:namaste:
Kim


Hi Kim,
Thanks for your comments. Most of what you're saying is good news to me and solidifies my wanting to practice yoga. I'm happy to hear it's not so far from Buddhist practice after all. Also, I remember while studying Zen that many practitioners believe Bodhidharma created the Shaolin martial arts as a supporting practice for his student monks. Whether that's true or just legend, I take it along the same lines as yoga. Even if the martial arts have been appropriated by other belief systems (Taoism, for example), it's still valuable for those who want to practice seriously.

I've heard of Qi Gong but have never actually seen it practiced. Maybe I'll go on YouTube :smile:

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Re: Yoga in its Religious Context

Postby poto » Sun Oct 10, 2010 3:53 pm

Dhammakid wrote:Hi poto,
Thanks for the great advice. I've looked into Tibetan yoga and decided it wasn't for me. Plus, don't you need empowerments to participate in many Tibetan yogas?

It does sound like Hatha Yoga can be a great practice for me, and I'm definitely going to research and read the book you recommended. I'm interested in the spiritual side of yoga only as a way to know and understand the practice's cultural and religious context, but not as a belief system. That's why I was a bit wary of being labeled as a cultural appropriator.

I've considered meditating while sitting in a chair or on the side of my bed instead of lotus posture, but I don't think the discomfort is bad enough to warrant that. I'm probably not suffering as bad you are since you've had an injury and I haven't, but I guess I'll see if it gets worse with time (or better with yoga) and then go from there.

Thanks so much for your comments.

:anjali:
Dhammakid


I've had posts deleted on other forums for suggesting that empowerments are not necessary to practice many of the Tibetan things. Personally, I normally just do the simplified version of Tibetan yoga found in the 5 rites along with some of the other asanas. The 5 rites are core exercises that are good for my back, which is especially helpful for me and has helped my sitting practice a lot.

Some people will probably say you need to spend 2-3 hours a day doing a 'full course' of yoga, including the kriyas, etc. I don't much like doing the kriyas, and I think 20-30 minutes of yoga a day is enough to get good benefits from the exercises. Honestly I think 2-3 hours of yoga daily crosses the into ascetic practice.

Yoga will definitely help your flexibility and make it easier to get into lotus and maintain it if that is your goal. I know my yoga practice has helped me recover a lot of my flexibility after my injury. Hatha yoga is good, and I'd also recommend it as a good place to start.

Just want to leave you with a few words of caution. I've known a number of people, when they get started with yoga will tend to try to overdo it and injure themselves. The 'no-pain-no-gain' mentality doesn't apply to yoga. You shouldn't force yourself into any positions that you find painful and don't try to hold any pose that causes you pain. If you overstretch something you can easily hurt yourself, especially at first before you're fully aware of your body's limits. So, just try to be cautious and mindful of the body when practicing yoga.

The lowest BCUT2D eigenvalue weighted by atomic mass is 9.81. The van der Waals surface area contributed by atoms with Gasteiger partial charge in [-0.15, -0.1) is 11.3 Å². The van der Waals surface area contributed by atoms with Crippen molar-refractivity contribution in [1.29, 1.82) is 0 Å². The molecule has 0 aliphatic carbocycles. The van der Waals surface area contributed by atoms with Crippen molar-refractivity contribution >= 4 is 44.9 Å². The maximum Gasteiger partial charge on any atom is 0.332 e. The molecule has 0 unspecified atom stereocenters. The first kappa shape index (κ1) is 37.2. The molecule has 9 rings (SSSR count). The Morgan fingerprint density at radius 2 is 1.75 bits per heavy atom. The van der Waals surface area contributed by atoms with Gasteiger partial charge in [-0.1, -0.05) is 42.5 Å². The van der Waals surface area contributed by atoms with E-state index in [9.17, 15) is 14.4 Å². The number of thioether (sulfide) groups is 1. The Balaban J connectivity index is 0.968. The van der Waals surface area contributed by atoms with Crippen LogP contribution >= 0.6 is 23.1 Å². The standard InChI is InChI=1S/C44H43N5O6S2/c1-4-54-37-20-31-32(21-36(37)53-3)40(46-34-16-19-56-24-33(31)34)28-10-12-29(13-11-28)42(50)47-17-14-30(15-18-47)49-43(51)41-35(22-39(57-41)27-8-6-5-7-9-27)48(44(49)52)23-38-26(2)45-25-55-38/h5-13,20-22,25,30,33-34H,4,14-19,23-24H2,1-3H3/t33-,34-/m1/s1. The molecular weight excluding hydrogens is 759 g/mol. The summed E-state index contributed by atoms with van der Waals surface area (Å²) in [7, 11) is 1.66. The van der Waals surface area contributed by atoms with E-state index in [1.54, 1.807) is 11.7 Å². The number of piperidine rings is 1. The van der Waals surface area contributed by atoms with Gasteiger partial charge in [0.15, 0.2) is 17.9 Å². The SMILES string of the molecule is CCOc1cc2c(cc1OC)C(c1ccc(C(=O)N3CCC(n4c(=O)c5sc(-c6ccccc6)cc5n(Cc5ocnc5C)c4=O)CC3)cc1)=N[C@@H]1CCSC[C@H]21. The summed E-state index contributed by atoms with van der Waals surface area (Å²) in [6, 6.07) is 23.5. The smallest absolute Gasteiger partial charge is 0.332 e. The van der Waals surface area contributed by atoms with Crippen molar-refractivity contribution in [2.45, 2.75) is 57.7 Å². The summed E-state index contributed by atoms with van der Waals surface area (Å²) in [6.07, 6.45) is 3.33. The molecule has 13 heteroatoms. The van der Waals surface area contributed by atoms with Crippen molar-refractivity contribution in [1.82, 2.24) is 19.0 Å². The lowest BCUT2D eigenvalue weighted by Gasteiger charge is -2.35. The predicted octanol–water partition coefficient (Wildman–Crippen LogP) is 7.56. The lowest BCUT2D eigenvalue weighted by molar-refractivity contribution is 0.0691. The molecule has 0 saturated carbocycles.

"Of all tyrannies, a tyranny exercised for the good of its victims may be the most oppressive. It may be better to live under robber barons than under omnipotent moral busybodies. The robber baron's cruelty may sometimes sleep, his cupidity may at some point be satiated; but those who torment us for our own good will torment us without end, for they do so with the approval of their own conscience." -- C. S. Lewis
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Re: Yoga in its Religious Context

Postby Dhammakid » Sun Oct 10, 2010 10:19 pm

Hey poto,
Thanks again for your advice. It is quite helpful.

I know for a fact I don't have 2-3 hours per day to do yoga, and I think you're right about that being a bit extreme and ascetic. Who has that kind of time unless you're rich and/or working from home? Twenty to thirty minutes per day will more than suffice for me.

Thanks so much for the reminder to take it easy when first starting the practice. Even though I can tell myself I know it already, I can see myself trying to overdo it so I can progress faster, instead of taking the practice lightly. I would love to find a teacher but I'm not working, and therefore I'm broke and can't afford classes...

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Re: Yoga in its Religious Context

Postby BD1 » Mon Oct 11, 2010 4:27 pm

Hi Dhammakid,
Yoga Journal has a bunch of video podcasts on itunes that are free, not the same as having someone correct your poses and posture, but they can help and most last around 25 minutes more or less,

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Re: Yoga in its Religious Context

Postby Dhammakid » Mon Oct 11, 2010 5:45 pm

BD1 wrote:Hi Dhammakid,
Yoga Journal has a bunch of video podcasts on itunes that are free, not the same as having someone correct your poses and posture, but they can help and most last around 25 minutes more or less,

:namaste:


Ah, this definitely helps me get started. Thanks!

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Re: Yoga in its Religious Context

Postby Paññāsikhara » Tue Oct 12, 2010 2:06 am

Dhammakid wrote:Hi all,
I'm considering exploring yoga as a way to keep my body light and limber and able to sustain rigorous meditation practice. I find sitting full or half-lotus takes quite a toll on my joints and muscles, which can be a problem if I'm wanting to sit long retreats as a part of my practice.